Overlooked But Decisive: Connecting with England’s Just about Managing classes
Despite their overwhelming importance, “squeezed middle” voters across England’s most marginal seats feel overlooked and unrepresented – with Labour perceived as the party that represents those on benefits and trade union members and the Conservatives perceived to be on the side of the rich and business.
Overlooked but Decisive examined the values and political attitudes of C1/C2 voters in 119 ‘permanent’ battleground seats in England that are likely to remain critical in future elections. These are the seats that both Labour and the Conservatives need to secure workable parliamentary majorities. 2011 Census data shows that in the vast majority of these marginal seats, C1/C2 voters make up over half of the electorate.
YouGov polling in April of 2,974 voters in marginal seats, and 1,771 across Britain in an additional nationally representative poll, asked voters to reveal their attitudes and views on a range of issues. Digging into the analysis for just the 1,207 C1/C2 voters, the research found that both men and women prioritised the values of family and fairness above all – as well as hard work and decency.
They perceived the two main English political parties and their priorities as:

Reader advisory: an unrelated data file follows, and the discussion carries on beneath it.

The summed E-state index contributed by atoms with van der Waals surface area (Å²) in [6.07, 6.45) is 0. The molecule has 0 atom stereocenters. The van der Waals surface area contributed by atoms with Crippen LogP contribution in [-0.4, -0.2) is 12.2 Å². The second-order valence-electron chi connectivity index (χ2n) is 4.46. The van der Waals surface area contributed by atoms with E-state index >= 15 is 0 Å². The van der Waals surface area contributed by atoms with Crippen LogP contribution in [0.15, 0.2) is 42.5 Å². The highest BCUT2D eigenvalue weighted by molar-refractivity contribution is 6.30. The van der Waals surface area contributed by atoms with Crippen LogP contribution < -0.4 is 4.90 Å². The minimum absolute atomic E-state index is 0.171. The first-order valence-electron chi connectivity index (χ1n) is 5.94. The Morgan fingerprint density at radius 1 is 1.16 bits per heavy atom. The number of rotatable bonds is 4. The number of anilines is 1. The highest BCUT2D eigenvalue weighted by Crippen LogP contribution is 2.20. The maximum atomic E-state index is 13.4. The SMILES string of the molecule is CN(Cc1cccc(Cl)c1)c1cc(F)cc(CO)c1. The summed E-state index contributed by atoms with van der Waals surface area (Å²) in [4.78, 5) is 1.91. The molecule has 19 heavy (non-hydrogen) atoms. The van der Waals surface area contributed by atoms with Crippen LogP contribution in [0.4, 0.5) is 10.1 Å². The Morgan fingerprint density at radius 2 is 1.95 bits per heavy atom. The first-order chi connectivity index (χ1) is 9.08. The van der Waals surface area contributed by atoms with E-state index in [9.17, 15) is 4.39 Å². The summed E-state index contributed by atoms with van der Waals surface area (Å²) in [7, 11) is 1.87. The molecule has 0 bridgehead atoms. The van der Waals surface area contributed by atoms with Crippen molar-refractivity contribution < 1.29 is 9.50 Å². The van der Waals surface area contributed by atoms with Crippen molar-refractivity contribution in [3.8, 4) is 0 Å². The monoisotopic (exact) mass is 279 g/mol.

- When asked who Labour represented, the top two answers were people on low incomes and trade unionists. Labour were associated more closely with the stated values of C1/C2 voters. The party was seen to stand for equality, fairness and family.
- The Conservatives were seen as the party of entrepreneurship, followed by tradition, hard work and ambition. Other than hard work, these perceived values were well down their own list. When asked who the Conservatives represented the top two answers were rich people and business people.
Other key findings reveal:
- The Conservatives have a potential problem with C1/C2 women in marginal seats. While C1/C2 men in these marginals were planning to vote Tory by a significant margin, C1/C2 women were split. However, the answer clearly does not lie in a “softer” approach to politics. While C1/C2 women are more interested in issues such as childcare and the cost of living, they are more concerned than men about immigration, school discipline, weak sentencing and keeping the country safe.
- 59% of C1 voters and 56% of C2 voters in marginals said they often switch between parties or would vote for a different party if they were disappointed with their usual choice.
- When given a list of priorities divided into five categories by financial, health, education, ‘family friendly’ and crime and justice, C1s/C2s put the following towards the top of the pile: raising the personal allowance, preventing ‘health tourism’, introducing stricter discipline in schools, increasing the number of free childcare hours and amending human rights laws to ensure the swifter deportation of criminals who were foreign nationals.
Some of the data is available to examine in the interactive charts below
Law and order priorities